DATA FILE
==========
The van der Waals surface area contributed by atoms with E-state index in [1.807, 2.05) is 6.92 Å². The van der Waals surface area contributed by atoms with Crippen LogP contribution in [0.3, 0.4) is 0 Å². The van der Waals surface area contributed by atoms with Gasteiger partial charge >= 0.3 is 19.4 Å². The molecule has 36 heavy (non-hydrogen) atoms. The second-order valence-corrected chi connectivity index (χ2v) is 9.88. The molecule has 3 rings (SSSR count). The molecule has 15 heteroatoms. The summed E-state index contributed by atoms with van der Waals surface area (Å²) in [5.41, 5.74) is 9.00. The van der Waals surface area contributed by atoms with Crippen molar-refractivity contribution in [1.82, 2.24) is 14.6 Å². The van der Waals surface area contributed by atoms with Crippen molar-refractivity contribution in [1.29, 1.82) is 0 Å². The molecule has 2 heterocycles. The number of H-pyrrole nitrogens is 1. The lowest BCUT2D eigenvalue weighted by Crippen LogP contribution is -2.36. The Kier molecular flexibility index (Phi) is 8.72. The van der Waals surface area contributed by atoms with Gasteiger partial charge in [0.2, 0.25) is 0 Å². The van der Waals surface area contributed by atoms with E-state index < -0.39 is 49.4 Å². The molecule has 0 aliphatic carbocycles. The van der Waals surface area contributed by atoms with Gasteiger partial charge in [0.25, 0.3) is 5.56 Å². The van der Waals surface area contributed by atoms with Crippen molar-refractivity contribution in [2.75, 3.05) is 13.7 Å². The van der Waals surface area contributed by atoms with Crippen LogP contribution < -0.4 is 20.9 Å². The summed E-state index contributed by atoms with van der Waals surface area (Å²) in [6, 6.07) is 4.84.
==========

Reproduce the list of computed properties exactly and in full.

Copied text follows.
The van der Waals surface area contributed by atoms with E-state index in [1.807, 2.05) is 6.92 Å². The van der Waals surface area contributed by atoms with Crippen LogP contribution in [0.3, 0.4) is 0 Å². The van der Waals surface area contributed by atoms with Gasteiger partial charge >= 0.3 is 19.4 Å². The molecule has 36 heavy (non-hydrogen) atoms. The second-order valence-corrected chi connectivity index (χ2v) is 9.88. The molecule has 3 rings (SSSR count). The molecule has 15 heteroatoms. The summed E-state index contributed by atoms with van der Waals surface area (Å²) in [5.41, 5.74) is 9.00. The van der Waals surface area contributed by atoms with Crippen molar-refractivity contribution in [1.82, 2.24) is 14.6 Å². The van der Waals surface area contributed by atoms with Crippen molar-refractivity contribution in [1.29, 1.82) is 0 Å². The molecule has 2 heterocycles. The number of H-pyrrole nitrogens is 1. The lowest BCUT2D eigenvalue weighted by Crippen LogP contribution is -2.36. The Kier molecular flexibility index (Phi) is 8.72. The van der Waals surface area contributed by atoms with Gasteiger partial charge in [0.2, 0.25) is 0 Å². The van der Waals surface area contributed by atoms with E-state index < -0.39 is 49.4 Å². The molecule has 0 aliphatic carbocycles. The van der Waals surface area contributed by atoms with Gasteiger partial charge in [0.25, 0.3) is 5.56 Å². The van der Waals surface area contributed by atoms with Crippen molar-refractivity contribution in [2.75, 3.05) is 13.7 Å². The van der Waals surface area contributed by atoms with Crippen LogP contribution < -0.4 is 20.9 Å². The summed E-state index contributed by atoms with van der Waals surface area (Å²) in [6, 6.07) is 4.84.